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An Honest Review of Crazy Rich Asians

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“The Book is Better than the Movie” is printed on t-shirts, laminated on pins, and even plastered on coffee mugs. As one who devoutly supports this well-known phrase and hates to be wrong, reading Crazy Rich Asians after seeing the movie was agony. In the case of most book-movie adaptations, the book has more substance; it provides more context to plot points, lets the reader glimpse the thoughts of characters and let’s not forget that the reader gets to inhale the smell of books everytime we open the front cover.

Crazy Rich Asians is written by Kevin Kwan, who is Singaporean American. The story follows Rachel Chu, a professor of economics, who falls in love with her boyfriend, Nick Young. To her astonishment, when both of them arrive in Singapore for a wedding, Rachel quickly realizes that Nick’s standard of living is on an entirely different level. In fact, many call him the Prince William of Asia. As Rachel delves deeper into Nick’s family history, she is encumbered in jealousy and classism perpetuated by Nick’s relatives. As the family continues to become viler, Rachel must decide if her love for Nick is strong enough to face the wrath of all young and single women in Asia.

Crazy Rich Asians can be classified in Realistic Fiction because the setting is placed in modern time. The story also follows the classic Romantic-Comedy plot, but it differentiates from other stories of this genre due to the representation of Asian culture. The success of this story is monumental for more representation of Asian culture in entertainment. According to USA Today, Crazy Rich Asians the book, sold more than 1.5 million copies. Following the release of the movie, the year-over-year sales for the book have increased by a tremendous 300%. The Box Office credits Crazy Rich Asians, the film, with bringing in 226 million dollars worldwide.

When I broke my first rule of watching the movie before reading its book, I had not anticipated preferring the movie. The overarching plot and characters share many similarities, but I felt that the book lacked the depth I was looking for after watching the movie which scratched the surface. Breaking down any literature, in my philosophy, requires analysis of two components: the plot and the writing. Many plot-driven stories disregard the writing (the language, rhetorical devices, and complexity of sentences), and on the reverse, many sophisticated books have a lesser focus on the plot.

The first problem that stood out to me the most was the change of perspective throughout the story. Kwan gave no introduction when changing perspectives from character to character. One paragraph would feature a character, and then the next three paragraphs would switch suddenly to another perspective. All of the characters have very distinct personalities, so when the perspectives changed, I was often confused when the soft-spoken female character had all of a sudden turned into a father yelling at his children. The lack of clarity on the point of view is a mistake made by very amateurish writers, leading me to be more critical of the rest of the book. After speaking with Julia Hylbert, a junior, about her take on the book; she had a different opinion on the perspective switches. “I felt like I just wanted it to be one story and then the next story, but the perspectives do add to it. And it kind of goes around the same time. I feel like they are necessary, even though they kind of bug me, and I want to skip them just to get to the parts I want to read about,” said Hylbert.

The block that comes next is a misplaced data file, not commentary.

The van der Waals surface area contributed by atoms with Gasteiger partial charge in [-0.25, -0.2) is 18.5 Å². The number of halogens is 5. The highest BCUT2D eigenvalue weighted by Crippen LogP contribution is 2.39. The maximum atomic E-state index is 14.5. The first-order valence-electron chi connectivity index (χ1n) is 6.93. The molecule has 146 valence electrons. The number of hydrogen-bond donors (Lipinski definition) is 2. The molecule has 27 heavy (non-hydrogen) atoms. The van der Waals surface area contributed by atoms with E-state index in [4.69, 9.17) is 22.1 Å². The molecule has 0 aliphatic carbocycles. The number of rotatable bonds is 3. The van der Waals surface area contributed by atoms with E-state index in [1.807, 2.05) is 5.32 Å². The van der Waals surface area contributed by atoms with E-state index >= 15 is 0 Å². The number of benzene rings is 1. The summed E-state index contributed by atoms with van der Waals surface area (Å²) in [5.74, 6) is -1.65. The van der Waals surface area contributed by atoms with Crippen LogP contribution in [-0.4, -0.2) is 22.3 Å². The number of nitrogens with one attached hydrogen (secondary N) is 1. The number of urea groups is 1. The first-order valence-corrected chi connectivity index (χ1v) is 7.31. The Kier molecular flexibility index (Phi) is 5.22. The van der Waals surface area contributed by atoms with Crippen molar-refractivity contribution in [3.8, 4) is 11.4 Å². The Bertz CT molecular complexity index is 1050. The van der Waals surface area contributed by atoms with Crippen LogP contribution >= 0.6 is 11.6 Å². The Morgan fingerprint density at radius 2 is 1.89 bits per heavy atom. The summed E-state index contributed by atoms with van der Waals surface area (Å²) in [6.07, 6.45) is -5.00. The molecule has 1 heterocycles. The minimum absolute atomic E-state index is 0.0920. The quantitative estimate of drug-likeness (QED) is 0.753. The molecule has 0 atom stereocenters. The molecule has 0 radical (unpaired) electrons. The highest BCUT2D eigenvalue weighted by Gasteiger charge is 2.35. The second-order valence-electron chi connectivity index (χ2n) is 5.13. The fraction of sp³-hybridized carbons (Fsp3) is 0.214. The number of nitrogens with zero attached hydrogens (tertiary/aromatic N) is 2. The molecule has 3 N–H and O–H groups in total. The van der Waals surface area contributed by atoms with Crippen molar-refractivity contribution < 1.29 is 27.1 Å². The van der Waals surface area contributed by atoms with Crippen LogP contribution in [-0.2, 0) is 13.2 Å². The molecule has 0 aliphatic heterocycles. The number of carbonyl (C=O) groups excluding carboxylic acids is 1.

On a more positive note, one aspect of the book that I enjoyed was Kwan’s translation from different languages into English. In his writing, the author did not refrain from using the native tongue, so for a person who isn’t familiar to the languages used, reading the book would have been difficult to comprehend. Kwan translated words and phrases from Malay, Hokkien, Mandarin, and Cantonese into English to enhance the experience of the reader. For example, Kwan translated the word Alamak into English describing the word as: “Malay slang used to express shock or exasperation like ‘oh dear’ or ‘oh my God.’” Ultimately this feature was a beneficial addition to the book. As Hylbert explained, “It was educational. I could feel like I was more immersed in the book.”

On the whole, I greatly enjoyed reading the book and watching the movie. Despite some of my critiques, after reading the book and watching the movie, I was much more interested in Asian culture. I believe Kevin Kwan wrote this book for that purpose: to show those who are unfamiliar with the culture a different aspect that is not often in the spotlight. Furthermore, while I prefer the movie to the book, one must conclude that without Kwan’s idea, both the book and movie would not exist.

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An Honest Review of Crazy Rich Asians